The infamous story of Benjamin Barker, a.k.a. Sweeney Todd, who sets up a barber shop down in London which is the basis for a sinister partnership with his fellow tenant, Mrs. Lovett. Based on the hit Broadway musical.
Helena Bonham Carter,
Elise (Angelina Jolie) sits next to an American tourist, Frank (Johnny Depp), on a train going to Venice. She has chosen him as a decoy, making believe that he is her lover who is wanted by police. Not only will they need to evade the police, but also the mobster whose money her lover stole. Written by
Douglas Young (the-movie-guy)
For the Gala set, Jon Hutman and his team took ten weeks to design a concept for an empty space the size of a football field. Hutman and Florian Henckel von Donnersmarck, along with Location Manager Fabrizio Cerato, found the Scuola Grande della Misericordia in the Canneregio district in Venice, Italy, and fell in love with it from the moment they saw it. This vast interior of this eighteenth century building has exposed brick walls, typical in Venetian architecture, along with columns for building support. Hutman and his Supervising Art Director, Marco Trentini, and a team of twenty expert builders and painters, took four weeks after the designs were completed to bring the set to life. Because the building is historically preserved, The City of Venice had to approve every aspect of Hutman's design, right down to the nail. An entire mezzanine and balcony were built from scratch; sculpted and sanded to match the existing columns and floors. This was complete with a railed staircases. A dance floor was built from wood, and the wood was hand-painted to look like marble. A raised platform was constructed for the twenty-piece orchestra featured in the scene. The columns were wrapped with mirrors and squared wooden frames that were painted to blend in with the real white marble. Electrical outlets were installed for the crystal sconce accessories that radiated in the space. "As Elise and Frank dance, you have this glittering, sparkling background. Glamour. A formal but kind of raw elegance," said Hutman. See more »
From the time the snipers fire their rifles until the glass breaks in the hotel room seven seconds have transpired. AT 2,500 feet per second that a bullet travels the snipers would have had to have been approximately 3.3 miles away. That would be an incredible shot. See more »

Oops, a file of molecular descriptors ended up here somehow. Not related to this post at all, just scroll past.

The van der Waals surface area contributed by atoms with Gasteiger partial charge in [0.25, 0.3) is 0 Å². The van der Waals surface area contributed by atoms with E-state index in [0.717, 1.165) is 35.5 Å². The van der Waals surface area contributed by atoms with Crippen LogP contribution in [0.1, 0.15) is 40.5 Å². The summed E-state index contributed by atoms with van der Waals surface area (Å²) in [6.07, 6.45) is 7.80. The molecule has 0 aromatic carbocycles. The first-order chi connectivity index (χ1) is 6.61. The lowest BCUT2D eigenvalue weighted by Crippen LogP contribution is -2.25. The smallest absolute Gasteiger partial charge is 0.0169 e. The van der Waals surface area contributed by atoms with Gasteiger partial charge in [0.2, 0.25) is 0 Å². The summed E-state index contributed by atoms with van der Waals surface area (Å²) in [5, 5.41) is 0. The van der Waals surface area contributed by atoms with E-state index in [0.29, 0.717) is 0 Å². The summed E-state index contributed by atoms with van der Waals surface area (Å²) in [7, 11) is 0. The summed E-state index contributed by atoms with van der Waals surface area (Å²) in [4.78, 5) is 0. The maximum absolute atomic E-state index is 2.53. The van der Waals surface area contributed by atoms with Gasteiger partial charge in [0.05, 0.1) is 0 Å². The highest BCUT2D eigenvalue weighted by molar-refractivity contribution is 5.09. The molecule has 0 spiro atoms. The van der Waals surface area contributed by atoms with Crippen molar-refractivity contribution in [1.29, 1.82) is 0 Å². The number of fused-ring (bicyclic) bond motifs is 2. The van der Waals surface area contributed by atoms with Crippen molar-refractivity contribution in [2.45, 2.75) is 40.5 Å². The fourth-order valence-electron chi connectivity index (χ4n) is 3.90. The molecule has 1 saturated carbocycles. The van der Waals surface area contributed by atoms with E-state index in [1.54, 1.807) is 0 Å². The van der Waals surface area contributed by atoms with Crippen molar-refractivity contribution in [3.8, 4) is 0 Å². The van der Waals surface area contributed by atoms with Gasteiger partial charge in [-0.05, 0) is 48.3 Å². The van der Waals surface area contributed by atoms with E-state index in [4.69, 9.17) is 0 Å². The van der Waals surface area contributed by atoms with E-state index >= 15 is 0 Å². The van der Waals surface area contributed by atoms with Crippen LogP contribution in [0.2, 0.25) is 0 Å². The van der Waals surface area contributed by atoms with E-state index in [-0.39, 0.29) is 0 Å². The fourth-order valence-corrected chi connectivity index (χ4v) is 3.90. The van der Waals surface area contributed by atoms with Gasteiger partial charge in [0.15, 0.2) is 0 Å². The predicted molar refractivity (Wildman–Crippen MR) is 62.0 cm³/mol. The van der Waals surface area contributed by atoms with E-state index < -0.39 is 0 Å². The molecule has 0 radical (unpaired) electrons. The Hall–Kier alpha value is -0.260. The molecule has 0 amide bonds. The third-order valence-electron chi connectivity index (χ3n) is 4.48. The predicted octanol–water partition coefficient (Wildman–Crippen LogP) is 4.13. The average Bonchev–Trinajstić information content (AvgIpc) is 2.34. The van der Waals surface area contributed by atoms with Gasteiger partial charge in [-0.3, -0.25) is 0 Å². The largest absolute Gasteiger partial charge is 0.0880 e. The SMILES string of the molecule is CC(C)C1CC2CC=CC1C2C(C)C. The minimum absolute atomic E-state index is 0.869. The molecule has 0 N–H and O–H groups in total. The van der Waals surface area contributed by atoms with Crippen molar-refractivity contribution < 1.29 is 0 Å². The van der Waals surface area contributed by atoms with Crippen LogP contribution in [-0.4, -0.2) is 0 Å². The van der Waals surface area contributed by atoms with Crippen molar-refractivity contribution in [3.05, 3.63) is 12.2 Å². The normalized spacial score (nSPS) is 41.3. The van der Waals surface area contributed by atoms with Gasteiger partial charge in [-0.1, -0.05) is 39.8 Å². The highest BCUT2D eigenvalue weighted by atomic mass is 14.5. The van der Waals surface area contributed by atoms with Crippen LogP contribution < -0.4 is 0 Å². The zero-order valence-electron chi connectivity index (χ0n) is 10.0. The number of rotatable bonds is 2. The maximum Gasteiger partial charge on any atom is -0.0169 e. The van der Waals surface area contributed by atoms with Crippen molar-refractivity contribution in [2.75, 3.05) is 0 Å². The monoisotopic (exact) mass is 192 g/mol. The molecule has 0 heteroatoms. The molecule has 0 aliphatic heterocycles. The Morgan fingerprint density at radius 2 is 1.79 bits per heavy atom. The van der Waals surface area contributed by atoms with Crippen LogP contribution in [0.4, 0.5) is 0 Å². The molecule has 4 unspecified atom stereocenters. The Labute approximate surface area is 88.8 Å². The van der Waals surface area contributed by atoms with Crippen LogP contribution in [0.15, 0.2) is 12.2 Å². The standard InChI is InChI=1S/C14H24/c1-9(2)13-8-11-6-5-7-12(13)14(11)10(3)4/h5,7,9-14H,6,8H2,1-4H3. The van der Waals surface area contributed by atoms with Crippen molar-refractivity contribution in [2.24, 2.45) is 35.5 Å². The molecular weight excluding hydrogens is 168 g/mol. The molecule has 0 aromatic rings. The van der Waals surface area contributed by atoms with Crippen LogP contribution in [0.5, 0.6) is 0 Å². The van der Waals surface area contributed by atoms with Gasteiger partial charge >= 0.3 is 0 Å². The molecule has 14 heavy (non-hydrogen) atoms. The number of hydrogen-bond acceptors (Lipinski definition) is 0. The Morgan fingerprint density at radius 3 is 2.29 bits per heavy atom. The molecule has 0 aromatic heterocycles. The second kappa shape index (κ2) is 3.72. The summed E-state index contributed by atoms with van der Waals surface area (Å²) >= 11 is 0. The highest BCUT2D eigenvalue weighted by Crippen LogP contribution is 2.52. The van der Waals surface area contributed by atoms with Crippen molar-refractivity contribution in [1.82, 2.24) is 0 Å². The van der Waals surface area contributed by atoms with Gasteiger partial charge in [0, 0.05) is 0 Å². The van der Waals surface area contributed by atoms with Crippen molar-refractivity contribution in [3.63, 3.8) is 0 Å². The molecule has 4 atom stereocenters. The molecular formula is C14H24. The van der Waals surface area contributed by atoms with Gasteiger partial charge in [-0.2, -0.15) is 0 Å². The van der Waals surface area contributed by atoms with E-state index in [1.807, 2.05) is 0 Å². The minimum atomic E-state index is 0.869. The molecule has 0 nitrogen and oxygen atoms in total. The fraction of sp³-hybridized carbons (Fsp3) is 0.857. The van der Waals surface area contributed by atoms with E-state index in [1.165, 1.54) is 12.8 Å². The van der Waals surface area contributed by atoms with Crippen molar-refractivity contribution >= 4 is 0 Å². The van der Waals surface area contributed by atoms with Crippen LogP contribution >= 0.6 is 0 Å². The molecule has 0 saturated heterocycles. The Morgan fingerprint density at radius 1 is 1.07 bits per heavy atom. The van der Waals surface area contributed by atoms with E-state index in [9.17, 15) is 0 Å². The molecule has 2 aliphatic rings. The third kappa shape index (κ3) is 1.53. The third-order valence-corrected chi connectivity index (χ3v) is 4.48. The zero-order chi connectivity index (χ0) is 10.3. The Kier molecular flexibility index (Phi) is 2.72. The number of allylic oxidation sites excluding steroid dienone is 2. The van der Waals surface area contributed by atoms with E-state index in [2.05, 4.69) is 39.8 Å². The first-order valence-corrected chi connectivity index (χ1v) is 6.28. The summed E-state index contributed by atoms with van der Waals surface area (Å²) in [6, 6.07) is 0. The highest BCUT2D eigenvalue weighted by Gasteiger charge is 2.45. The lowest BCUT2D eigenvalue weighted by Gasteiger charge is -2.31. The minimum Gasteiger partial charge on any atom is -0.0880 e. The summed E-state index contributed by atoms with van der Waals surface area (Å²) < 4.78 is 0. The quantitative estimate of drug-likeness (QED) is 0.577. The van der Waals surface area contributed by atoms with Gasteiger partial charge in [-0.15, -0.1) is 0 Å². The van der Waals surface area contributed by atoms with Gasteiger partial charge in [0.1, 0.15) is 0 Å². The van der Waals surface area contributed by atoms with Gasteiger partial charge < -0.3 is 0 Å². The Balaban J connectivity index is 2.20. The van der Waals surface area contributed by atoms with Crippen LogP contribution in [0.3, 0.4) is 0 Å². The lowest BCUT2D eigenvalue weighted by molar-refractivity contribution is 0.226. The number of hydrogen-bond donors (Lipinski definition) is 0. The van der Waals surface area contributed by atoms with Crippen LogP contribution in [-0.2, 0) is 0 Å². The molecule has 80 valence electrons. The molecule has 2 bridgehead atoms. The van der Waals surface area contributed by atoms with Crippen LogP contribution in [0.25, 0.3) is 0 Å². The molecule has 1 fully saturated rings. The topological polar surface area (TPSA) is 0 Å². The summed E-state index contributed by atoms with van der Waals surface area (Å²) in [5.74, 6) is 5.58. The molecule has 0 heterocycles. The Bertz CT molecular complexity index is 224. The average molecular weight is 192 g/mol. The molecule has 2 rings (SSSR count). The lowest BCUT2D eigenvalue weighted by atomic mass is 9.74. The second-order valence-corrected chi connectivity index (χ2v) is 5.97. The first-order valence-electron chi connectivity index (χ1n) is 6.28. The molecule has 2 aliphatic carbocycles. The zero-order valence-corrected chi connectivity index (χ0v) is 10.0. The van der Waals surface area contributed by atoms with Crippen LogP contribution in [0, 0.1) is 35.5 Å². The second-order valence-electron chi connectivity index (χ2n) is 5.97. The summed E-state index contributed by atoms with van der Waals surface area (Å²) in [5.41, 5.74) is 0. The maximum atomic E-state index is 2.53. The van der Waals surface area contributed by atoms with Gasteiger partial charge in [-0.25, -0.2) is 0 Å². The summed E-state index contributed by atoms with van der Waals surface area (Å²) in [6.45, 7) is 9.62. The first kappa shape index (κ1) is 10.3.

Chief Inspector Jones:
Alexander Pearce has seven hundred and forty four million in illegal assets that given he is a British subject we might seize. This operation so far has cost me eight million. If I thought there was more that a one in a hundred chance you could be success, it would be rational for me to continue this operation... I do not.
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You can't get out of death & taxes, but you can skip seeing this film
(Synopsis) Elise (Angelina Jolie) randomly sits next to an American
tourist, Frank (Johnny Depp), on a Venice-bound train. The police have
been following Elise for over two years waiting for her to contact her
lover, who embezzled over $2 Billion from a mobster. The British
Economic Police want to collect its share (taxes) of over $775 Million
to be paid on this money. Frank, a math teacher, and Elise must evade
the police, and also the mobster who's money was stolen.
(My Comment) This movie is unlike many that Angelina Jolie has played
in, in that she is involved in very little action. Johnny Depp has a
few minor action scenes. Most of the time Angelina walks around looking
beautiful, and Johnny is like a lost puppy, almost as if they phoned in
their parts. It isn't a totally bad movie; because it only has a little
action and a poorly written dialogue for these talented actors. The
storyline is not complicated; the mobster's money man steals a large
amount of his money, and he is now on the run for his life, plus the
police want him too. The movie contains some beautiful panorama scenery
of Venice. Overall, the movie is not what you would expect, but it kept
my attention, and it is a little entertaining. By the way, there is a
story twist that you may figure out for yourself before the end. (Sony
Pictures, Run Time 1:45, Rated PG-13) (4/10)
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